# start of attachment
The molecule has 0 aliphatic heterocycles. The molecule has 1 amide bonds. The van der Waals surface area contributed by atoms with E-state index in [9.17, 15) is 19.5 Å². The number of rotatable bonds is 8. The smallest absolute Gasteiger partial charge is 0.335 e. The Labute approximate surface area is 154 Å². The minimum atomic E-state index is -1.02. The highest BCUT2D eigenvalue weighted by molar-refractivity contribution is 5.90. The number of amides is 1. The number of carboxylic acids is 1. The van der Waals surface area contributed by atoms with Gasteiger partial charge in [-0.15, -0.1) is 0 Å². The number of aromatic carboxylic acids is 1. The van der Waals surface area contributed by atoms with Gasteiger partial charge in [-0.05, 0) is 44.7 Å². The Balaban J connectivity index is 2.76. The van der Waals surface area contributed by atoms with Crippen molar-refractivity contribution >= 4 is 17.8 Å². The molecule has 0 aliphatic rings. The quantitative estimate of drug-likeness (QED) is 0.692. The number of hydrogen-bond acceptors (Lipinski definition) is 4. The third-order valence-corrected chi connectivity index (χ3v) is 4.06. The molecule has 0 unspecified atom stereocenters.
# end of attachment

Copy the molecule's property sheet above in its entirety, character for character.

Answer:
The molecule has 0 aliphatic heterocycles. The molecule has 1 amide bonds. The van der Waals surface area contributed by atoms with E-state index in [9.17, 15) is 19.5 Å². The number of rotatable bonds is 8. The smallest absolute Gasteiger partial charge is 0.335 e. The Labute approximate surface area is 154 Å². The minimum atomic E-state index is -1.02. The highest BCUT2D eigenvalue weighted by molar-refractivity contribution is 5.90. The number of amides is 1. The number of carboxylic acids is 1. The van der Waals surface area contributed by atoms with Gasteiger partial charge in [-0.15, -0.1) is 0 Å². The number of aromatic carboxylic acids is 1. The van der Waals surface area contributed by atoms with Gasteiger partial charge in [-0.05, 0) is 44.7 Å². The Balaban J connectivity index is 2.76. The van der Waals surface area contributed by atoms with Crippen molar-refractivity contribution >= 4 is 17.8 Å². The molecule has 0 aliphatic rings. The quantitative estimate of drug-likeness (QED) is 0.692. The number of hydrogen-bond acceptors (Lipinski definition) is 4. The third-order valence-corrected chi connectivity index (χ3v) is 4.06. The molecule has 0 unspecified atom stereocenters.